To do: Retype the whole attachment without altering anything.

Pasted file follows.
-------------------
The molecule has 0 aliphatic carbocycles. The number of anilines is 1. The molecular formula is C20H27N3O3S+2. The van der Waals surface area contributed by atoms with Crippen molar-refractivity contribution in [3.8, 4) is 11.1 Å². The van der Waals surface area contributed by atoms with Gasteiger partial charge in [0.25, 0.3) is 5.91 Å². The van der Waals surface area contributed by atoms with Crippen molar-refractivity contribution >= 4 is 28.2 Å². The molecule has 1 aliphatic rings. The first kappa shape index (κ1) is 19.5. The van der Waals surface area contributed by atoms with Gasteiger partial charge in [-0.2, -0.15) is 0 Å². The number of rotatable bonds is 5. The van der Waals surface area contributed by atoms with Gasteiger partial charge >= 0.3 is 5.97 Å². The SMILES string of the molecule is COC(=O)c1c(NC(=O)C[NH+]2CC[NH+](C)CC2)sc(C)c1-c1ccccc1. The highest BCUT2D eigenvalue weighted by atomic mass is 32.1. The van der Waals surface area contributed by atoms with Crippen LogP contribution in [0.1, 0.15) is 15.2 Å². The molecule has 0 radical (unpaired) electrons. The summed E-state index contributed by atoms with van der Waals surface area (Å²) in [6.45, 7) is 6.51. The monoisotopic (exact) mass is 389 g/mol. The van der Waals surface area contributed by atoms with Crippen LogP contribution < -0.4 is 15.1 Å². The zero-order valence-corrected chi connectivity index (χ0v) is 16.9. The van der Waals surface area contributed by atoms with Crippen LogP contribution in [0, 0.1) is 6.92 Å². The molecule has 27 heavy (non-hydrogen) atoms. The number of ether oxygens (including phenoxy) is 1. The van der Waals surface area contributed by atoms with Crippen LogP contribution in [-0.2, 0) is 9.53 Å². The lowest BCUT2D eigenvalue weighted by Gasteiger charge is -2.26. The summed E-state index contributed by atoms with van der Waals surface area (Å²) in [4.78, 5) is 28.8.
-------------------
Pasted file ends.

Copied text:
The molecule has 0 aliphatic carbocycles. The number of anilines is 1. The molecular formula is C20H27N3O3S+2. The van der Waals surface area contributed by atoms with Crippen molar-refractivity contribution in [3.8, 4) is 11.1 Å². The van der Waals surface area contributed by atoms with Gasteiger partial charge in [0.25, 0.3) is 5.91 Å². The van der Waals surface area contributed by atoms with Crippen molar-refractivity contribution >= 4 is 28.2 Å². The molecule has 1 aliphatic rings. The first kappa shape index (κ1) is 19.5. The van der Waals surface area contributed by atoms with Gasteiger partial charge in [-0.2, -0.15) is 0 Å². The number of rotatable bonds is 5. The van der Waals surface area contributed by atoms with Gasteiger partial charge >= 0.3 is 5.97 Å². The SMILES string of the molecule is COC(=O)c1c(NC(=O)C[NH+]2CC[NH+](C)CC2)sc(C)c1-c1ccccc1. The highest BCUT2D eigenvalue weighted by atomic mass is 32.1. The van der Waals surface area contributed by atoms with Crippen LogP contribution in [0.1, 0.15) is 15.2 Å². The molecule has 0 radical (unpaired) electrons. The summed E-state index contributed by atoms with van der Waals surface area (Å²) in [6.45, 7) is 6.51. The monoisotopic (exact) mass is 389 g/mol. The van der Waals surface area contributed by atoms with Crippen LogP contribution < -0.4 is 15.1 Å². The zero-order valence-corrected chi connectivity index (χ0v) is 16.9. The van der Waals surface area contributed by atoms with Crippen LogP contribution in [0, 0.1) is 6.92 Å². The molecule has 27 heavy (non-hydrogen) atoms. The number of ether oxygens (including phenoxy) is 1. The van der Waals surface area contributed by atoms with Crippen LogP contribution in [-0.2, 0) is 9.53 Å². The lowest BCUT2D eigenvalue weighted by Gasteiger charge is -2.26. The summed E-state index contributed by atoms with van der Waals surface area (Å²) in [4.78, 5) is 28.8.